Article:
Roxanne Dunbar-Ortiz grew up in rural Oklahoma, the daughter of a tenant farmer and part- Indian mother. She has been active in the international indigenous movement for more than four decades. Dunbar-Ortiz is the author or editor of eight other books including An Indigenous Peoples' History of the United States, a recipient of the 2015 American Book Award.

Dina Gilio-Whitaker is an award-winning journalist and columnist at Indian Country Today Media Network. She is currently a Research Associate and Associate Scholar at the Center for World Indigenous Studies.

According to Dunbar-Ortiz and Gilio-Whitaker, "most US citizens' knowledge about Indians is inaccurate, distorted, or limited to elementary-school textbooks, cheesy old spaghetti westerns, or more contemporary films like Dances with Wolves or The Last of the Mohicans.
Few can name more than a handful of Native nations out of the over five hundred that still exist or can tell you who Leonard Peltier is."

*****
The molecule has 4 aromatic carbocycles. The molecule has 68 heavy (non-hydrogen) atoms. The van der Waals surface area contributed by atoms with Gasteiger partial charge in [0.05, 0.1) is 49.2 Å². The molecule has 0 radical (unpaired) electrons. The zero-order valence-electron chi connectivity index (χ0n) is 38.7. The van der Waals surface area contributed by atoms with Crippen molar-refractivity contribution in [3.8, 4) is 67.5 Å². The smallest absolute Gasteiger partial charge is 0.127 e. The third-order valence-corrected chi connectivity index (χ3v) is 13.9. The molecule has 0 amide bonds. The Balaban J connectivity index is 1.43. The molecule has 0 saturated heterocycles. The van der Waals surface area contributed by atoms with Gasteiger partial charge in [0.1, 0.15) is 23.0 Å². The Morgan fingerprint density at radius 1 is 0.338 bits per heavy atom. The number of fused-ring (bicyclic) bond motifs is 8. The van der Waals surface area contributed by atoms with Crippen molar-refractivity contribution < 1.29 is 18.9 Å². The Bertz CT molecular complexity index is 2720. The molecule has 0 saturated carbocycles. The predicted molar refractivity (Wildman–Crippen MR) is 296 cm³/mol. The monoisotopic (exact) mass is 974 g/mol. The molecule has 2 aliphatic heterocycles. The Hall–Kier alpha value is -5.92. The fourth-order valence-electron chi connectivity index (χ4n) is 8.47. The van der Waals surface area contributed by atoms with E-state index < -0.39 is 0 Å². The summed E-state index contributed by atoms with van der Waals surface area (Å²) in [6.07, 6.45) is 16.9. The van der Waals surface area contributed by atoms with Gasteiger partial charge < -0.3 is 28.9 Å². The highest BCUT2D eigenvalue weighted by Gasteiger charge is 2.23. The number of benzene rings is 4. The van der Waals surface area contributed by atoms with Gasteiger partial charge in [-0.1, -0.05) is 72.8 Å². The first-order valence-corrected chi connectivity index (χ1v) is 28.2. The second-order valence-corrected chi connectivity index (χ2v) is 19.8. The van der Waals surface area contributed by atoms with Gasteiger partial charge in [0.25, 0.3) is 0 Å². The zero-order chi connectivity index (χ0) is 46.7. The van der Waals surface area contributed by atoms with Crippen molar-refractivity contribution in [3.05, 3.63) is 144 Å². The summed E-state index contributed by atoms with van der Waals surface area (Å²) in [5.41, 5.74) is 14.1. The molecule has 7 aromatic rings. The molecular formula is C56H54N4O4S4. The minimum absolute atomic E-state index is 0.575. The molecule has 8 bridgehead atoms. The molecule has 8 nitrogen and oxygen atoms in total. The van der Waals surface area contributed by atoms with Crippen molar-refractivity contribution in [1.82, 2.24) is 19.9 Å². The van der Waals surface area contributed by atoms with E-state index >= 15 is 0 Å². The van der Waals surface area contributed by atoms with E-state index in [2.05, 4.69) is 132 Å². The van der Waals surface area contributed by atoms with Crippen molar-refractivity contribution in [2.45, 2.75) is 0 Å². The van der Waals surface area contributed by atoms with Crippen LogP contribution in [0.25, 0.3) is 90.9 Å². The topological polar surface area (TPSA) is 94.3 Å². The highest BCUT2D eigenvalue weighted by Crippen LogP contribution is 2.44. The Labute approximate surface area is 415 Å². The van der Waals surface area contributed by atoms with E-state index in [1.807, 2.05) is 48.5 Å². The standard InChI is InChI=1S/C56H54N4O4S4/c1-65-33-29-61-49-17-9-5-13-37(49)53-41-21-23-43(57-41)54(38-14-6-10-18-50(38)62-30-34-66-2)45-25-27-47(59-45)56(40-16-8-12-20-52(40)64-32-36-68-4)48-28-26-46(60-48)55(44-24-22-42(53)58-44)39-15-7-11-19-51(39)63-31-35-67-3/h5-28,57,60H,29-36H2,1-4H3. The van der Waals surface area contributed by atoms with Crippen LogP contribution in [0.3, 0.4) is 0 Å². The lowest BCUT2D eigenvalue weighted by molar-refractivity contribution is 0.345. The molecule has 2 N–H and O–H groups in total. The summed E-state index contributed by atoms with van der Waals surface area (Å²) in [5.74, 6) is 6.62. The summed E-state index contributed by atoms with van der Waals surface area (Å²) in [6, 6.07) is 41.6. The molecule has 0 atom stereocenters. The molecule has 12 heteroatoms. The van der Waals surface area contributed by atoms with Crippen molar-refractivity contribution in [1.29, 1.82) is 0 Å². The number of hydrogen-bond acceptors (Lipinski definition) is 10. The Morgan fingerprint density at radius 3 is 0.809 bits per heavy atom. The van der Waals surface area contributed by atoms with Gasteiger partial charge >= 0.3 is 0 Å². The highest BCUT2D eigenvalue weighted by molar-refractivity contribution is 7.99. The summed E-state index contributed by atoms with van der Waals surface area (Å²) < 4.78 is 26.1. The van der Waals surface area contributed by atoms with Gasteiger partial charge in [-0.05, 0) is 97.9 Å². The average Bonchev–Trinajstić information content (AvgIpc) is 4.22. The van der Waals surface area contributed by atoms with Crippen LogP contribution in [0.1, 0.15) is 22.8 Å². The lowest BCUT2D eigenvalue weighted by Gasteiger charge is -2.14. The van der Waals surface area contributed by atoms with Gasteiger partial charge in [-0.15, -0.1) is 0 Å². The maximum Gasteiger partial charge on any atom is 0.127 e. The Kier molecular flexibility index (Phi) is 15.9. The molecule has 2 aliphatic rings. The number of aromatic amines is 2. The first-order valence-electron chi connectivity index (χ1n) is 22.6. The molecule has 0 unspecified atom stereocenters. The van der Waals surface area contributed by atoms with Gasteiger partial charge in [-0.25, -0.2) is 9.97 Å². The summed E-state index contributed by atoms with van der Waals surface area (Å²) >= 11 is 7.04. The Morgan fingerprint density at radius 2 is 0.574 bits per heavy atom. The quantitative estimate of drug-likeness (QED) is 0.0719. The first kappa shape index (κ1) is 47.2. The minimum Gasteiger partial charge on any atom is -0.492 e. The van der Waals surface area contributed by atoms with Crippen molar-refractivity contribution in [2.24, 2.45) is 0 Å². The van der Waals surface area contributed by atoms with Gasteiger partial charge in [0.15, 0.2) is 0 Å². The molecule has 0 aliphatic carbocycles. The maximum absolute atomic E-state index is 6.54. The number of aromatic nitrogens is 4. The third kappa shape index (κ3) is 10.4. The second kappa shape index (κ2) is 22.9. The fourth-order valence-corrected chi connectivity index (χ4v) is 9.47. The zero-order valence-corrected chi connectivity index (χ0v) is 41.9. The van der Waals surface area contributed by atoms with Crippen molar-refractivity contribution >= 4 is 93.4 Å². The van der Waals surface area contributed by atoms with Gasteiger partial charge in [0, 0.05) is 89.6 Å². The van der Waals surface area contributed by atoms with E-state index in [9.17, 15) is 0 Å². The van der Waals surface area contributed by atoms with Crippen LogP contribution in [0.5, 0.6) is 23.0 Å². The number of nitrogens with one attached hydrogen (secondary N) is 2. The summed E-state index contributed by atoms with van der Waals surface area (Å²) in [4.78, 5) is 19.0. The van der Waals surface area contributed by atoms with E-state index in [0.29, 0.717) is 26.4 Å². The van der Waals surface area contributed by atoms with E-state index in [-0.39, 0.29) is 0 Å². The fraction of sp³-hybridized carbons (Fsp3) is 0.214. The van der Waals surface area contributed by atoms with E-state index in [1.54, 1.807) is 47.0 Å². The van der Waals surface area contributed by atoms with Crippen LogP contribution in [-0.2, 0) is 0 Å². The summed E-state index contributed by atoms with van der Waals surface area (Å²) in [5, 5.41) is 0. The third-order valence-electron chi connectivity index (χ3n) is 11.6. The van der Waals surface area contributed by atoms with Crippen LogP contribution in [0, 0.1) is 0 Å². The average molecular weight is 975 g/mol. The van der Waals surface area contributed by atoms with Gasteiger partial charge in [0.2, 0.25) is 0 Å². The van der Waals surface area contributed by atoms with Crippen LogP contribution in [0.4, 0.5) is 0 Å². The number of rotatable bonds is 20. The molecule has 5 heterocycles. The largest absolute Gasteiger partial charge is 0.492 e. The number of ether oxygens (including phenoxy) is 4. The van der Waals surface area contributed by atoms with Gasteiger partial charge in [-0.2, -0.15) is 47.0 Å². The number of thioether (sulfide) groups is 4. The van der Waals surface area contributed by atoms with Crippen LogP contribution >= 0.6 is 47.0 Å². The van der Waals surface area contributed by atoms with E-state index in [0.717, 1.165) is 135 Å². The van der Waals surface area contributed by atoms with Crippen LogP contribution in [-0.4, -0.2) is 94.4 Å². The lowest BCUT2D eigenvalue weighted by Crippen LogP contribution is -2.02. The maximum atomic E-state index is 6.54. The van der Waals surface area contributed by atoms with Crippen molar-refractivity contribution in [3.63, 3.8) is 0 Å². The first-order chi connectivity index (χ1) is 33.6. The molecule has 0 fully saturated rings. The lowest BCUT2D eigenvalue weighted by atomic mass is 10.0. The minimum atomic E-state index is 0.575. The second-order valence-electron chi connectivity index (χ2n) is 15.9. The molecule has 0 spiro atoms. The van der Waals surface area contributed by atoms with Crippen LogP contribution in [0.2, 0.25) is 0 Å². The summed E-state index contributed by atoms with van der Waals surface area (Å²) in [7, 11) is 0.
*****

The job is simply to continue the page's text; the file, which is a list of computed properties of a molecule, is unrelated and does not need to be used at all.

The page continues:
The result of this ignorance is the continuing erasure of Indians from the US political and cultural landscape. The authors present 21 myths about Native Americans. Here are a few of them:

  • Indians were savage and warlike.
  • The United States did not have a policy of genocide.
  • Most Indians are on government welfare.
  • Europeans brought civilization to backward Indians.
  • Indians are naturally predisposed to alcoholism.

While many textbooks continue to do a poor job with Native American history, this paperback correctly acknowledges and addresses the growing thirst for accurate information about Indians. It should be in every school and library.